Thursday's Daily Pulse
What you need to know about Florida today
Florida’s international tourism headed for new post-pandemic high
International travel to Florida is on track to reach a record post-pandemic high in 2023, according to new estimates from the state’s tourism marketing corporation. Through June, the Sunshine State has welcomed 70.8 million visitors this year — an uptick of 1.3% over the first six months of 2022 and 4.5% higher than 2019 pre-pandemic levels. Domestic travelers have accounted for an enormous share of Florida’s guests, constituting 92% of visitors in the second quarter of 2023. However, the overall growth is due to rises in Canadian and overseas visitation, up 81% and 22%, respectively, compared to a 1.1% dip in domestic visits. [Source: Florida Politics]
As insurance costs rise, property owners consider self-insurance
While most of the focus on Florida’s troubles with property insurance has been on homeowners, commercial property owners are dealing with many of the same issues and it’s leading some to consider self-insuring their properties. The practice may be a solution to a complicated and expensive problem. But there is a concern it could lead to trouble down the road, particularly if a storm similar to Hurricane Ian were to strike the state again. [Source: Business Observer]
Column: Building a better Baker Act, one legislative session at a time
The Baker Act allows individuals believed to have a mental illness who are dangerous to oneself or others to be deprived of liberty so that they can be medically assessed and stabilized. It’s a complicated law, and it interacts with many other laws governing schools, nursing homes and hospitals — places where individuals may be found in serious need of help. How the law applies, especially where children are involved, has been a major source of controversy. [Source: South Florida Sun-Sentinel]
Could low oxygen levels be just as threatening to Florida's coral reefs as overheated seas?
Florida's coral reefs have been decimated by record high temperatures, spurring researchers to relocate some species to onshore tanks. But lowered levels of oxygen may be as much of a threat to their existence. WUSF's Steve Newborn talks about this peril with Andrew Altieri. He's an assistant professor in environmental engineering sciences at the University of Florida, and associate director at the university's Center for Coastal Solutions. [Source: WMFE]
Florida officials predict increased student aid costs for taxpayers
Florida officials project that taxpayer-funded student aid will increase in coming years as more students graduate from high school in the Sunshine State. The Florida Office of Economic and Demographic Research’s Education Estimating Conference was held on Friday to discuss projections for various scholarship programs for Florida college students in fiscal 2023-24 to fiscal 2028-29. [Source: The Center Square]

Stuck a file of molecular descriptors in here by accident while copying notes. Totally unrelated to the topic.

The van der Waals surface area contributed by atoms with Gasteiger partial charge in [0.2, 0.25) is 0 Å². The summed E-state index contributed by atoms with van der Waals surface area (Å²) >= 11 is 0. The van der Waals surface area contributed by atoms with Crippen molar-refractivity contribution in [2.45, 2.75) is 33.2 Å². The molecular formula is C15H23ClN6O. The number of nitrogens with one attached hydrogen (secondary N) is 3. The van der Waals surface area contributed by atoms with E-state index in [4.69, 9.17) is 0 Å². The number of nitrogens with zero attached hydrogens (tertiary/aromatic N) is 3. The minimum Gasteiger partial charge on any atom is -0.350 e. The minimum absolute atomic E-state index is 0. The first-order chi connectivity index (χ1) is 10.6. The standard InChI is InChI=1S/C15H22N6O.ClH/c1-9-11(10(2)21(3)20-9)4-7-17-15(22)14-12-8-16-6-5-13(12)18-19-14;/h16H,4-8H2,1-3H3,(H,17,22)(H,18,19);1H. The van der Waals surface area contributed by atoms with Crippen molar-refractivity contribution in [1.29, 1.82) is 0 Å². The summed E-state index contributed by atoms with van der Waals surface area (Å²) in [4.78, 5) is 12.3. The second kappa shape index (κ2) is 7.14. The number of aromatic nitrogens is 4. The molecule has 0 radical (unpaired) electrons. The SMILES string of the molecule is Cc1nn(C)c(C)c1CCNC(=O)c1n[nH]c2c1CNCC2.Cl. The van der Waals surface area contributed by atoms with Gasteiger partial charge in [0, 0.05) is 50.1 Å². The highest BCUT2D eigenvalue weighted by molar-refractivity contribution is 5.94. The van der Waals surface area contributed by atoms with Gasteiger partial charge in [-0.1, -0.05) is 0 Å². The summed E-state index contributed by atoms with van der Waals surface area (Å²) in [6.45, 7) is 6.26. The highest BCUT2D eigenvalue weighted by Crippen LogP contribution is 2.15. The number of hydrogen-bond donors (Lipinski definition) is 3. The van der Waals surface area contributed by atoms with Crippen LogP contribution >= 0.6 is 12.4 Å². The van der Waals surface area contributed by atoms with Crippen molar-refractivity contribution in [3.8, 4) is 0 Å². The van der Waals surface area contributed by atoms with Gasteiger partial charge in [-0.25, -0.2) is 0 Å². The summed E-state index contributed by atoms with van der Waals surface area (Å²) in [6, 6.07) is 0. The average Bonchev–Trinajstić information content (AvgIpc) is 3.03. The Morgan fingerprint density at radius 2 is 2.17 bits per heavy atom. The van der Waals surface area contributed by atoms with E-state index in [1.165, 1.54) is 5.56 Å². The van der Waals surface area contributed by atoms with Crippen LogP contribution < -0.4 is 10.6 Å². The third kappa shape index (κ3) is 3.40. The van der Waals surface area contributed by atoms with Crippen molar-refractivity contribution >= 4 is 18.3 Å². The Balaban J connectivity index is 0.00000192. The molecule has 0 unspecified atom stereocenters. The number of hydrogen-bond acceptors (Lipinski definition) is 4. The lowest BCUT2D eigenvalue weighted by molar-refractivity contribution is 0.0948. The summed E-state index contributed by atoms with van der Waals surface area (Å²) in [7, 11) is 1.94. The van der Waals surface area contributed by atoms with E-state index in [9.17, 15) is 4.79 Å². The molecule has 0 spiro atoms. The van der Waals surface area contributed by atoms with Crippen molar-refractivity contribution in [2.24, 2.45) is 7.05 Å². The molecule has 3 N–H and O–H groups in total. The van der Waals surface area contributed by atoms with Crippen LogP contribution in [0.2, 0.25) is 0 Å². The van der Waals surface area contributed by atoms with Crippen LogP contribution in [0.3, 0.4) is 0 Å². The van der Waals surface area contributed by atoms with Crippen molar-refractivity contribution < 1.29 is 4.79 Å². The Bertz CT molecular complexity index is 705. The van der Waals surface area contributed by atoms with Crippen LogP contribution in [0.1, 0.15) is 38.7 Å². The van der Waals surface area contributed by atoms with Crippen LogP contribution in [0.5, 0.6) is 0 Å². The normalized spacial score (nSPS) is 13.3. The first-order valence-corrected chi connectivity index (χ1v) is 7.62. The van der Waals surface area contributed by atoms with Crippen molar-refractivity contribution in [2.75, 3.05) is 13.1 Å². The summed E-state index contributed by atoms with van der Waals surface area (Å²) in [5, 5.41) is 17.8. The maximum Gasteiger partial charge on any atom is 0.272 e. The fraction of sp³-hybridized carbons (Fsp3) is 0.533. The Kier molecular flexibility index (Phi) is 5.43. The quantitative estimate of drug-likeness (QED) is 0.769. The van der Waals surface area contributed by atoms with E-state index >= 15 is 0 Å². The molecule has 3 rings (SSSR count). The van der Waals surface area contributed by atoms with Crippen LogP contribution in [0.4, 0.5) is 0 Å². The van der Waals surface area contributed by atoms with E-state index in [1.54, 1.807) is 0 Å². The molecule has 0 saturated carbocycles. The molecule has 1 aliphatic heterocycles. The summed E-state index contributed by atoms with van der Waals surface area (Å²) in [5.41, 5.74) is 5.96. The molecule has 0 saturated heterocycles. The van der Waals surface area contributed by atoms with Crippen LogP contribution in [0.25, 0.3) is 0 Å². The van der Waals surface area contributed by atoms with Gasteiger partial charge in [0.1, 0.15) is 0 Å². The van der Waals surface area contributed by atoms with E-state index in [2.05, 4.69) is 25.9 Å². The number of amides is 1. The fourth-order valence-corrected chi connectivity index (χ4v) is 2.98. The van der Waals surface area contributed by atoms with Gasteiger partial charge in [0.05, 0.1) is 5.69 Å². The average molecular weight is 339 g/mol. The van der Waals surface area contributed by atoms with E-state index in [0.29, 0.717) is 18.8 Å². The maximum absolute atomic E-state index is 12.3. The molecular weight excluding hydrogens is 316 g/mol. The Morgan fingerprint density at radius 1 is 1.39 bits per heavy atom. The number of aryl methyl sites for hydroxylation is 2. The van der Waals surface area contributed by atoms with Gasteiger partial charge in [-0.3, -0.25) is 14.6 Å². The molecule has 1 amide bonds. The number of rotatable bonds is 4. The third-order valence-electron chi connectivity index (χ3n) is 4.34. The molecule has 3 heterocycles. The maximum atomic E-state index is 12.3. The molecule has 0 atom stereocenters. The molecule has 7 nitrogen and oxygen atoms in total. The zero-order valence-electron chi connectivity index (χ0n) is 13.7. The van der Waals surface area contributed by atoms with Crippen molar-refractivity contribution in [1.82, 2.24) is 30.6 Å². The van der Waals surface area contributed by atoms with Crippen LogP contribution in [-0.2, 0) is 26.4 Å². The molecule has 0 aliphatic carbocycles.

The Cade Prize for Innovation is now a national competition. This annual competition – which celebrates early-stage inventions – is the capstone initiative of the Cade Museum for Creativity and Invention in Gainesville, Florida. The museum is named after Dr. James Robert Cade, Gatorade’s lead inventor. Who knows what the next Cade Prize winner will invent? On September 28, 2023, the grand prize winner of the 14th Annual Cade Prize for Innovation will be announced. Learn more by visiting cademuseum.org.
ALSO AROUND FLORIDA:
› Miami has a ‘chief heat officer.’ Here’s how she helps people cope with this hot summer.
Jane Gilbert has felt the summer days grow hotter and longer in Miami over the years. Fewer children play outside and outdoor gatherings are more rare than they used to be, she said. While Gilbert does her best to plan activities around the hottest parts of the day, there is no avoiding the topic of heat in her everyday life. It is her job, after all.
› Orlando previews autonomous ‘SWAN’ shuttle for downtown’s Creative Village
The curtain rises Wednesday for yet another Beep-powered autonomous shuttle pilot program in Central Florida, this time covering downtown Orlando’s Creative Village. The “SWAN” shuttles — short for “Shuttling with Autonomous Navigation” — will be unveiled Wednesday morning in Luminary Green Park during an event hosted by Orlando Mayor Buddy Dyer, District 5 City Commissioner Regina Hill, LYNX CEO Tiffany Homler Hawkins and Beep CEO Joe Moye.
› Dunedin rallies to rescue popular wine and blues event after cancellation
For 30 years, downtown Dunedin merchants have put on a hugely popular event called Dunedin Wines the Blues. It has brought some renowned blues artists such as Selwyn Birchwood and typically featured a range of wines to try. All of it was held along Main Street in Pioneer Park with free admission. But the last few years it has struggled under its own weight for organizers.
› Florida's first West Nile virus cases of the year crop up in Escambia County
Escambia County is under a mosquito-borne illness alert after two West Nile virus cases were reported in the area starting in July, marking the first cases in Florida this year. West Nile cases in Florida are rare in Florida, but not unheard of. There have been 469 reported cases in the state between 1999 and 2022. Last year ended with only five cases throughout Florida.
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